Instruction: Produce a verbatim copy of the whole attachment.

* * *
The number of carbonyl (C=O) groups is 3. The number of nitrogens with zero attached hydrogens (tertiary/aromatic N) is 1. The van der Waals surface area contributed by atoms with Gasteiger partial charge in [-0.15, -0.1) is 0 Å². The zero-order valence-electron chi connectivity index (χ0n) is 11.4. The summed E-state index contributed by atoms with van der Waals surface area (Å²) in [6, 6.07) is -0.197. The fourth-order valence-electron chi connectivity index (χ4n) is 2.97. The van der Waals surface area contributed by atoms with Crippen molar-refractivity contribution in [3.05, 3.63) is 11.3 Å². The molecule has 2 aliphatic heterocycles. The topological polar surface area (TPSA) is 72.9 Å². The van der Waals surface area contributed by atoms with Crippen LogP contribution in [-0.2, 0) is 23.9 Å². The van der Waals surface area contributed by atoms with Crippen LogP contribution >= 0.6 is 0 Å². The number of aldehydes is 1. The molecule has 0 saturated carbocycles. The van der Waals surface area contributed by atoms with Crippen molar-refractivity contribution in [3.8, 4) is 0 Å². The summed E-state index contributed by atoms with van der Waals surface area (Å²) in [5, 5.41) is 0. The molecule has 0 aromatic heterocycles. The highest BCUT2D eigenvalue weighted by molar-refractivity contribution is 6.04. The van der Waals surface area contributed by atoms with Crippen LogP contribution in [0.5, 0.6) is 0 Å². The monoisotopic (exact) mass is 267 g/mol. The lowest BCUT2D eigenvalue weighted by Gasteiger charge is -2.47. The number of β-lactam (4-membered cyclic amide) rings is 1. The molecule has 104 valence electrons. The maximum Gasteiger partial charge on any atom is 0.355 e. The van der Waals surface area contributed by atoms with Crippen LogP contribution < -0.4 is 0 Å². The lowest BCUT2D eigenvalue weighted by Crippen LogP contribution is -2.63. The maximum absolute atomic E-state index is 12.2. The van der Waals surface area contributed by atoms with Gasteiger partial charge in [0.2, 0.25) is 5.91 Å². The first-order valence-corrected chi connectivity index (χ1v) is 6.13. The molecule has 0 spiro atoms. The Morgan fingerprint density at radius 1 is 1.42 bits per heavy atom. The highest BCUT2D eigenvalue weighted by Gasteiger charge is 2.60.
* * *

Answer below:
The number of carbonyl (C=O) groups is 3. The number of nitrogens with zero attached hydrogens (tertiary/aromatic N) is 1. The van der Waals surface area contributed by atoms with Gasteiger partial charge in [-0.15, -0.1) is 0 Å². The zero-order valence-electron chi connectivity index (χ0n) is 11.4. The summed E-state index contributed by atoms with van der Waals surface area (Å²) in [6, 6.07) is -0.197. The fourth-order valence-electron chi connectivity index (χ4n) is 2.97. The van der Waals surface area contributed by atoms with Crippen molar-refractivity contribution in [3.05, 3.63) is 11.3 Å². The molecule has 2 aliphatic heterocycles. The topological polar surface area (TPSA) is 72.9 Å². The van der Waals surface area contributed by atoms with Crippen LogP contribution in [-0.2, 0) is 23.9 Å². The van der Waals surface area contributed by atoms with Crippen LogP contribution >= 0.6 is 0 Å². The number of aldehydes is 1. The molecule has 0 saturated carbocycles. The van der Waals surface area contributed by atoms with Crippen molar-refractivity contribution in [3.8, 4) is 0 Å². The summed E-state index contributed by atoms with van der Waals surface area (Å²) in [5, 5.41) is 0. The molecule has 0 aromatic heterocycles. The highest BCUT2D eigenvalue weighted by molar-refractivity contribution is 6.04. The van der Waals surface area contributed by atoms with Crippen LogP contribution in [0.5, 0.6) is 0 Å². The monoisotopic (exact) mass is 267 g/mol. The lowest BCUT2D eigenvalue weighted by Gasteiger charge is -2.47. The number of β-lactam (4-membered cyclic amide) rings is 1. The molecule has 104 valence electrons. The maximum Gasteiger partial charge on any atom is 0.355 e. The van der Waals surface area contributed by atoms with Crippen LogP contribution < -0.4 is 0 Å². The lowest BCUT2D eigenvalue weighted by Crippen LogP contribution is -2.63. The maximum absolute atomic E-state index is 12.2. The van der Waals surface area contributed by atoms with Gasteiger partial charge in [0.2, 0.25) is 5.91 Å². The first-order valence-corrected chi connectivity index (χ1v) is 6.13. The molecule has 0 spiro atoms. The Morgan fingerprint density at radius 1 is 1.42 bits per heavy atom. The highest BCUT2D eigenvalue weighted by Gasteiger charge is 2.60.